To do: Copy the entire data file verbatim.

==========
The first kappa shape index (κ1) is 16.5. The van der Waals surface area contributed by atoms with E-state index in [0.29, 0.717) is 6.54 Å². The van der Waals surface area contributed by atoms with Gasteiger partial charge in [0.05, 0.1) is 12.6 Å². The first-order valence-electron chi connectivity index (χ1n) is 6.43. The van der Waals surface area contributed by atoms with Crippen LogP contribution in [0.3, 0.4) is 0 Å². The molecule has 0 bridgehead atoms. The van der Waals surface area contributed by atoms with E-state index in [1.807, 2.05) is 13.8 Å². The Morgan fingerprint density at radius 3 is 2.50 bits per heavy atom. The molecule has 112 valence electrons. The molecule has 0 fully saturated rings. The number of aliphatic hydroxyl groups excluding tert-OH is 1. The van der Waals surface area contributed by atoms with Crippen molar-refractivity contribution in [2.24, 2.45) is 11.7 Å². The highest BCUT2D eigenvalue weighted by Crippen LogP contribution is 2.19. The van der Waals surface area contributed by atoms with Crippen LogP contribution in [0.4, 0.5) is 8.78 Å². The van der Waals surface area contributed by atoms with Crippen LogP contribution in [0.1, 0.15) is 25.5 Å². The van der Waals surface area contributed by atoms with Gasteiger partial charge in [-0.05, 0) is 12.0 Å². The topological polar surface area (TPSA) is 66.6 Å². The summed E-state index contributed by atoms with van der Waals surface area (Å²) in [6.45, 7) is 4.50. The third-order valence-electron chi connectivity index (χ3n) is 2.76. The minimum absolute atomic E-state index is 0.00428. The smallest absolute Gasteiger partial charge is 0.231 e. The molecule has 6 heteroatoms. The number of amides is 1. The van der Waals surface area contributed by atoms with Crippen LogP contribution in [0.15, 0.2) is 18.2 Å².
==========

The first kappa shape index (κ1) is 16.5. The van der Waals surface area contributed by atoms with E-state index in [0.29, 0.717) is 6.54 Å². The van der Waals surface area contributed by atoms with Gasteiger partial charge in [0.05, 0.1) is 12.6 Å². The first-order valence-electron chi connectivity index (χ1n) is 6.43. The van der Waals surface area contributed by atoms with Crippen LogP contribution in [0.3, 0.4) is 0 Å². The molecule has 0 bridgehead atoms. The van der Waals surface area contributed by atoms with E-state index in [1.807, 2.05) is 13.8 Å². The Morgan fingerprint density at radius 3 is 2.50 bits per heavy atom. The molecule has 112 valence electrons. The molecule has 0 fully saturated rings. The number of aliphatic hydroxyl groups excluding tert-OH is 1. The van der Waals surface area contributed by atoms with Crippen molar-refractivity contribution in [2.24, 2.45) is 11.7 Å². The highest BCUT2D eigenvalue weighted by Crippen LogP contribution is 2.19. The van der Waals surface area contributed by atoms with Crippen LogP contribution in [0.4, 0.5) is 8.78 Å². The van der Waals surface area contributed by atoms with Crippen LogP contribution in [0.1, 0.15) is 25.5 Å². The van der Waals surface area contributed by atoms with Gasteiger partial charge in [-0.05, 0) is 12.0 Å². The topological polar surface area (TPSA) is 66.6 Å². The summed E-state index contributed by atoms with van der Waals surface area (Å²) in [6.45, 7) is 4.50. The third-order valence-electron chi connectivity index (χ3n) is 2.76. The minimum absolute atomic E-state index is 0.00428. The smallest absolute Gasteiger partial charge is 0.231 e. The molecule has 6 heteroatoms. The number of amides is 1. The van der Waals surface area contributed by atoms with Crippen LogP contribution in [0.15, 0.2) is 18.2 Å².